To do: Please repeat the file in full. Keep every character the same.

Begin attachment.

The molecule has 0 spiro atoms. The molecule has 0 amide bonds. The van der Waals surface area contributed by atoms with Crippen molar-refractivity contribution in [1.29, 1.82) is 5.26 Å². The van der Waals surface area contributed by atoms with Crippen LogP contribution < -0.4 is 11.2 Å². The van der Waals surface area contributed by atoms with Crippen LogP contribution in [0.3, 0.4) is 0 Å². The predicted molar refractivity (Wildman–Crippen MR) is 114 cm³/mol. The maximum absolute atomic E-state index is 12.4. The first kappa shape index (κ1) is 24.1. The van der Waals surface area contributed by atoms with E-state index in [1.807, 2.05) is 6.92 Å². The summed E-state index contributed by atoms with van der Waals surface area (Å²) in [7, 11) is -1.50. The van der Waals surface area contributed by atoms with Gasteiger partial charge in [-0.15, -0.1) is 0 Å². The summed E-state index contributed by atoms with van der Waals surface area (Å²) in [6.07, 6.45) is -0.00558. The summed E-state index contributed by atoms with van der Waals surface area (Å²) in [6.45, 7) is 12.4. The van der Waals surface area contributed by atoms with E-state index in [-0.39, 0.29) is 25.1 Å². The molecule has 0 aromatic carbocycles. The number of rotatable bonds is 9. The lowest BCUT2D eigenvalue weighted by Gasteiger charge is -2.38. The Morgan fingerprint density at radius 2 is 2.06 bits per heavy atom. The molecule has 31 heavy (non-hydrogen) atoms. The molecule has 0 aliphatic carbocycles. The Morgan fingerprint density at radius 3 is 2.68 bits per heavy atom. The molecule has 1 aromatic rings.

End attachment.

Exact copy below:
The molecule has 0 spiro atoms. The molecule has 0 amide bonds. The van der Waals surface area contributed by atoms with Crippen molar-refractivity contribution in [1.29, 1.82) is 5.26 Å². The van der Waals surface area contributed by atoms with Crippen LogP contribution < -0.4 is 11.2 Å². The van der Waals surface area contributed by atoms with Crippen LogP contribution in [0.3, 0.4) is 0 Å². The predicted molar refractivity (Wildman–Crippen MR) is 114 cm³/mol. The maximum absolute atomic E-state index is 12.4. The first kappa shape index (κ1) is 24.1. The van der Waals surface area contributed by atoms with E-state index in [1.807, 2.05) is 6.92 Å². The summed E-state index contributed by atoms with van der Waals surface area (Å²) in [7, 11) is -1.50. The van der Waals surface area contributed by atoms with Gasteiger partial charge in [-0.15, -0.1) is 0 Å². The summed E-state index contributed by atoms with van der Waals surface area (Å²) in [6.07, 6.45) is -0.00558. The summed E-state index contributed by atoms with van der Waals surface area (Å²) in [6.45, 7) is 12.4. The van der Waals surface area contributed by atoms with E-state index in [-0.39, 0.29) is 25.1 Å². The molecule has 0 aromatic carbocycles. The number of rotatable bonds is 9. The lowest BCUT2D eigenvalue weighted by Gasteiger charge is -2.38. The Morgan fingerprint density at radius 2 is 2.06 bits per heavy atom. The molecule has 31 heavy (non-hydrogen) atoms. The molecule has 0 aliphatic carbocycles. The Morgan fingerprint density at radius 3 is 2.68 bits per heavy atom. The molecule has 1 aromatic rings.